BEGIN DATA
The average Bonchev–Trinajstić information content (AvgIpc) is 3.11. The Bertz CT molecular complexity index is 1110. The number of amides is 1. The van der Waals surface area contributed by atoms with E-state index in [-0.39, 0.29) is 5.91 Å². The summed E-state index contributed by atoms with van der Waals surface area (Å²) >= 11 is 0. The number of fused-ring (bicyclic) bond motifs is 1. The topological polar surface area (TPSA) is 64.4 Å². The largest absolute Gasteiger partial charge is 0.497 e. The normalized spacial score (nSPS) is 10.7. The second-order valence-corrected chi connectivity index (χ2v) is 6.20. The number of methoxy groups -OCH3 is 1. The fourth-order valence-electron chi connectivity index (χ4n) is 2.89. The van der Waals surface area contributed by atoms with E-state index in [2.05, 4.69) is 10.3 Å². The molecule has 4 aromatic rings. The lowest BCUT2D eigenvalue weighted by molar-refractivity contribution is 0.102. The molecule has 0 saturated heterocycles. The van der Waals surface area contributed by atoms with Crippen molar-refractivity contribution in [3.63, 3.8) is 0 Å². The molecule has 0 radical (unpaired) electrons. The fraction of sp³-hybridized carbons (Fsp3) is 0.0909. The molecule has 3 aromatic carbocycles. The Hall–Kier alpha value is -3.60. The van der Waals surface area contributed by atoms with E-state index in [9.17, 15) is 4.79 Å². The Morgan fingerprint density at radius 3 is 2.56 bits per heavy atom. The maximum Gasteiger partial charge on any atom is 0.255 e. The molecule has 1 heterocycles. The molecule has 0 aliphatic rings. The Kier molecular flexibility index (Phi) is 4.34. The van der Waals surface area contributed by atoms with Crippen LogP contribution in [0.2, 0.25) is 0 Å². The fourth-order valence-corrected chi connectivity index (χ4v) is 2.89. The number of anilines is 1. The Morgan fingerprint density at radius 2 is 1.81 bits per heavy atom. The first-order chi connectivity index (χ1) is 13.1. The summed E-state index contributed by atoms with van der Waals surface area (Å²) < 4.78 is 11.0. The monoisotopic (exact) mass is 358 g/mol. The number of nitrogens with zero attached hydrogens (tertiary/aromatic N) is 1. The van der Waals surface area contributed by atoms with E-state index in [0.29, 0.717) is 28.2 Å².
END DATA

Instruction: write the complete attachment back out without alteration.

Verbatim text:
The average Bonchev–Trinajstić information content (AvgIpc) is 3.11. The Bertz CT molecular complexity index is 1110. The number of amides is 1. The van der Waals surface area contributed by atoms with E-state index in [-0.39, 0.29) is 5.91 Å². The summed E-state index contributed by atoms with van der Waals surface area (Å²) >= 11 is 0. The number of fused-ring (bicyclic) bond motifs is 1. The topological polar surface area (TPSA) is 64.4 Å². The largest absolute Gasteiger partial charge is 0.497 e. The normalized spacial score (nSPS) is 10.7. The second-order valence-corrected chi connectivity index (χ2v) is 6.20. The number of methoxy groups -OCH3 is 1. The fourth-order valence-electron chi connectivity index (χ4n) is 2.89. The van der Waals surface area contributed by atoms with E-state index in [2.05, 4.69) is 10.3 Å². The molecule has 4 aromatic rings. The lowest BCUT2D eigenvalue weighted by molar-refractivity contribution is 0.102. The molecule has 0 saturated heterocycles. The van der Waals surface area contributed by atoms with Crippen molar-refractivity contribution in [3.63, 3.8) is 0 Å². The molecule has 0 radical (unpaired) electrons. The fraction of sp³-hybridized carbons (Fsp3) is 0.0909. The molecule has 3 aromatic carbocycles. The Hall–Kier alpha value is -3.60. The van der Waals surface area contributed by atoms with E-state index in [9.17, 15) is 4.79 Å². The Morgan fingerprint density at radius 3 is 2.56 bits per heavy atom. The maximum Gasteiger partial charge on any atom is 0.255 e. The molecule has 1 heterocycles. The molecule has 0 aliphatic rings. The Kier molecular flexibility index (Phi) is 4.34. The van der Waals surface area contributed by atoms with Crippen LogP contribution in [0.2, 0.25) is 0 Å². The fourth-order valence-corrected chi connectivity index (χ4v) is 2.89. The number of anilines is 1. The Morgan fingerprint density at radius 2 is 1.81 bits per heavy atom. The first-order chi connectivity index (χ1) is 13.1. The summed E-state index contributed by atoms with van der Waals surface area (Å²) < 4.78 is 11.0. The monoisotopic (exact) mass is 358 g/mol. The number of nitrogens with zero attached hydrogens (tertiary/aromatic N) is 1. The van der Waals surface area contributed by atoms with E-state index in [0.29, 0.717) is 28.2 Å².